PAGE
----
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Exhibit Author: EW
Catherine the Great struggled to create an image of herself as a rational ruler of the Enlightenment. In her memoirs, she emphasizes the regularity of her days and attempts to prove that reasoned deliberation drove all of her actions. This image was not entirely constructed—many of the policies Catherine enacted as Empress can be interpreted as a striving toward this rationality. She distilled this vision of a rational Russia into the Nakaz to the Legislative Commission of 1767 in which she imagined a nation without torture or capital punishment, with fair trials and ordered territories. As a document alone the Nakaz represented a progressive step for a Russian ruler: it was not a list of mandated laws, but rather a set of provocative statements designed to engage citizens in political debate. Although the Nakaz and its corresponding Commission represented an attempt to include the populace in political activity, a look at city planning in the Catherinian period suggests that the empress held a less sympathetic attitude toward community and collaboration than she espoused. The tale of two city projects in the town of Dmitrov reveals the disparity between Catherine’s public advocacy for participatory politics and the reality of her political decisions.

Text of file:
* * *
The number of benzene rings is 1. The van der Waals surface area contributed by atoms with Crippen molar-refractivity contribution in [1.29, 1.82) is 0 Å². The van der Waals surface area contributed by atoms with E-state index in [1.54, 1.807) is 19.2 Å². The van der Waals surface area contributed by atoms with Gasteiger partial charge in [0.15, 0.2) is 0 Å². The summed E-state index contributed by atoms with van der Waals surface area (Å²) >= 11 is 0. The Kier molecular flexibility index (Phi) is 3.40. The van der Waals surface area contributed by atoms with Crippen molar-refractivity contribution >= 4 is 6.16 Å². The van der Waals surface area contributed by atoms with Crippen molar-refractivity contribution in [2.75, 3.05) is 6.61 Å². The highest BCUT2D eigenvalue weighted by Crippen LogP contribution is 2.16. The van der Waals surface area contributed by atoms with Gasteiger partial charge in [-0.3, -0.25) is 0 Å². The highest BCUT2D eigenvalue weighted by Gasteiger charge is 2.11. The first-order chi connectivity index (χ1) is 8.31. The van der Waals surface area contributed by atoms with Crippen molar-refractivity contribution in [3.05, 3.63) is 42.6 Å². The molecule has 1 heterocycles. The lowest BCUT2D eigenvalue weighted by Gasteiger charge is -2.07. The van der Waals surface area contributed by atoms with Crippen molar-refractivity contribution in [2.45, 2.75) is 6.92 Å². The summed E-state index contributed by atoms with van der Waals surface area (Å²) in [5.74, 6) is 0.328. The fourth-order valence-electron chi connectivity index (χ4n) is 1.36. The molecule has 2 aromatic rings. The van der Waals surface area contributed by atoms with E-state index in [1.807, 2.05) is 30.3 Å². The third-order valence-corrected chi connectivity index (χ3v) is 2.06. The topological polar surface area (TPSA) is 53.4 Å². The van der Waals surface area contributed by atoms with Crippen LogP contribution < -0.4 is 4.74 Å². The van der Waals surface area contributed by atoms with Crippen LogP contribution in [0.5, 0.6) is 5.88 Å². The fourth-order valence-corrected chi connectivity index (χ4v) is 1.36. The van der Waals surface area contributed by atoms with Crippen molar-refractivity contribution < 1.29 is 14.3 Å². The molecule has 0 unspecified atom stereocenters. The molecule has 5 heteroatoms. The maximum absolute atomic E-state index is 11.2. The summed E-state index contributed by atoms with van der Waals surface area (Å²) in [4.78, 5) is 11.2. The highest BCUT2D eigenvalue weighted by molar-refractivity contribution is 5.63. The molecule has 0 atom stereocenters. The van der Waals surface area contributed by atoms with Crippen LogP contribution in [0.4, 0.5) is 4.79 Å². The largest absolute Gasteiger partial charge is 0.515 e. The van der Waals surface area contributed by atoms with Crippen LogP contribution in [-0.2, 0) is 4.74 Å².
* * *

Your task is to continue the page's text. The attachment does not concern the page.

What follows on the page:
Gareth W. Jones, “The Spirit of the ‘Nakaz’: Catherine II’s Literary Debt to Montesquieu,” The Slavonic and East European Review 76, no. 4 (October 1, 1998): 666.